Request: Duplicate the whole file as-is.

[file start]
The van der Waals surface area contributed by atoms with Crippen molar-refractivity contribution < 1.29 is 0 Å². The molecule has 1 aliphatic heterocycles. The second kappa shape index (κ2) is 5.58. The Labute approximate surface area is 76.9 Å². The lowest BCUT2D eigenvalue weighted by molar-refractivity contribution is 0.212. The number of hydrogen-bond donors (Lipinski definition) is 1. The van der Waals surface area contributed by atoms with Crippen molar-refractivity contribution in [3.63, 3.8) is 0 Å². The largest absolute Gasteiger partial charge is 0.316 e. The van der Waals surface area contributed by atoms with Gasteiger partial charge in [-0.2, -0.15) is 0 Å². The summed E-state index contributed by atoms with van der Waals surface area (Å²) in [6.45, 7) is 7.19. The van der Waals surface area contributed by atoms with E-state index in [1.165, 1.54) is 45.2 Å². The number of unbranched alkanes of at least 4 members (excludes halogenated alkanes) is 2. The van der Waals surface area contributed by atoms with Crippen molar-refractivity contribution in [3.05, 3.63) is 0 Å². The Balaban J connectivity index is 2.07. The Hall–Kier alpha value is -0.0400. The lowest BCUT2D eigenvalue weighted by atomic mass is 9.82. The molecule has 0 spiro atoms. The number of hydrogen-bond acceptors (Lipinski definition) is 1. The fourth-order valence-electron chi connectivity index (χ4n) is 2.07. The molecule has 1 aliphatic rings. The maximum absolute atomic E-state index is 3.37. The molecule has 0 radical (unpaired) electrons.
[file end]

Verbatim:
The van der Waals surface area contributed by atoms with Crippen molar-refractivity contribution < 1.29 is 0 Å². The molecule has 1 aliphatic heterocycles. The second kappa shape index (κ2) is 5.58. The Labute approximate surface area is 76.9 Å². The lowest BCUT2D eigenvalue weighted by molar-refractivity contribution is 0.212. The number of hydrogen-bond donors (Lipinski definition) is 1. The van der Waals surface area contributed by atoms with Crippen molar-refractivity contribution in [3.63, 3.8) is 0 Å². The largest absolute Gasteiger partial charge is 0.316 e. The van der Waals surface area contributed by atoms with Gasteiger partial charge in [-0.2, -0.15) is 0 Å². The summed E-state index contributed by atoms with van der Waals surface area (Å²) in [6.45, 7) is 7.19. The van der Waals surface area contributed by atoms with E-state index in [1.165, 1.54) is 45.2 Å². The number of unbranched alkanes of at least 4 members (excludes halogenated alkanes) is 2. The van der Waals surface area contributed by atoms with Crippen molar-refractivity contribution in [3.05, 3.63) is 0 Å². The Balaban J connectivity index is 2.07. The Hall–Kier alpha value is -0.0400. The lowest BCUT2D eigenvalue weighted by atomic mass is 9.82. The molecule has 0 spiro atoms. The number of hydrogen-bond acceptors (Lipinski definition) is 1. The fourth-order valence-electron chi connectivity index (χ4n) is 2.07. The molecule has 1 aliphatic rings. The maximum absolute atomic E-state index is 3.37. The molecule has 0 radical (unpaired) electrons.